Migraine headaches affect about 12 percent of the population, or 36 million Americans, according to the American Migraine Foundation. Migraines also affect women three times more often than men. (1)
Migraines can last as little as four hours or as long as several days, according to the Mayo Clinic.
One particular type of migraine is called a migraine with aura. It is estimated that about 30 percent of those who have migraines may have a visual aura.(1) The Mayo clinic says that an aura usually last 10-30 minutes.
A visual aura is more than just the sensitivity to bright lights some migraine sufferers have. A visual aura may involve other vision changes such as:
- Decreased or loss of vision
- Flashes of light or wavy lines similar to how heat looks rising from pavement
- Blurred vision, tunnel vision, blind spots or other visual changes
Migraines with auras can also cause other symptoms besides visual ones.
A Copenhagen study collected data on 257 patients from 16 centers who often had aura migraines. In the group, there were 861 migraine attacks evaluated.
About half of the patients complained of nonvisual aura symptoms. Many patients complained of more than one of the symptoms below and as many as four.
Included amongst the most prevalent nonvisual aura symptoms were:
- Pins and needles or numbness in 29.5 percent of patients
- Problems with speaking or memory in 26 percent
- Olfactory (sense of smell) changes in 19 percent
- Changes to senses of touch or taste or touch in 14 percent(2)
In addition, mild nausea as a pre-migraine symptom occurred in 5 percent of attacks, but researchers noted that incidence decreased in occurrence with age.
Currently, there is no cure for migraines. Treatments are aimed at reducing their frequency and shortening the migraine once it occurs by using preventive and abortive medications.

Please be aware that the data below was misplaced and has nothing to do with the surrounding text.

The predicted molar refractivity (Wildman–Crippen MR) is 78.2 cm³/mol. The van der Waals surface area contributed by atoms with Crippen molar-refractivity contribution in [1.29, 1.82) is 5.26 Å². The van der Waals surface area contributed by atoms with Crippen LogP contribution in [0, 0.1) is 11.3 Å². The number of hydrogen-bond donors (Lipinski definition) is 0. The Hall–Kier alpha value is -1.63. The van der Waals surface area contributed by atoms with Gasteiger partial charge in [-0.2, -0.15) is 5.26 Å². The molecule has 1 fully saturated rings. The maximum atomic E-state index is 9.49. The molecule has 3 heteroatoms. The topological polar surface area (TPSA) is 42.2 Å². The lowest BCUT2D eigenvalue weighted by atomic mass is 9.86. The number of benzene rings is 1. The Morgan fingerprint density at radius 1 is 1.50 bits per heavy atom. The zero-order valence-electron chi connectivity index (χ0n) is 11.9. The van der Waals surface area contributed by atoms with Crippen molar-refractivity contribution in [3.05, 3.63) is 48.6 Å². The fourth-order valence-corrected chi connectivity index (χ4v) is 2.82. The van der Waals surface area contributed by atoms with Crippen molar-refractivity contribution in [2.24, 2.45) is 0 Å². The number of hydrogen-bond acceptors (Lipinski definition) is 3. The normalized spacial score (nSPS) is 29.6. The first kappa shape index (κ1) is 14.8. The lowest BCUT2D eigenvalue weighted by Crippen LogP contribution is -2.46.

Suggested treatments include: avoiding migraine triggers, medication, as well as physical and behavioral therapies.
Alternative treatments can be tried such as ice packs, acupuncture, relaxation techniques, yoga or supplements such as vitamin B2 (riboflavin) or CoQ10, as well as the herb butterbur.
Another treatment approved by the FDA in 2013 is the Cerena Transcranial Magnetic Stimulator (TMS).
“The Cerena TMS is a prescription device used after the onset of pain associated with migraine headaches preceded by an aura. Using both hands to hold the device against the back of the head, the user presses a button to release a pulse of magnetic energy to stimulate the occipital cortex in the brain, which may stop or lessen the pain associated with migraine headaches preceded by an aura.”(5)
The Cerena TMS cannot be used if a person has metal implanted in the upper part of their body or has a history of seizures.
To learn more about migraines with auras, watch this Mayo Clinic video .
Michele is an R.N. freelance writer with a special interest in woman’s health care and quality of care issues.
Edited by Jody Smith
1) Migraine and Aura. American Migraine Foundation. Retrieved June 5, 2016.
2) Aura Symptoms Highly Variable in Patients With Migraine. Medscape. June 03, 2016. Retrieved June 5, 2016.
3) Hansen, Jakob M et al. Variability of clinical features in attacks of migraine with aura. Cephalalgia 2016, Vol. 36(3) 216–224. International Headache Society 2015. DOI: 10.1177/0333102415584601.
4) 16 Highly Effective Migraine Solutions. Prevention.com. Retrieved June 5, 2016.
5) FDA News Release: FDA allows marketing of first device to relieve migraine headache pain. For Immediate Release: Dec. 13, 2013. Retrieved June 5, 2016.
6) Video: Migraine aura. Mayo Clinic.com. Retrieved June 5, 2016.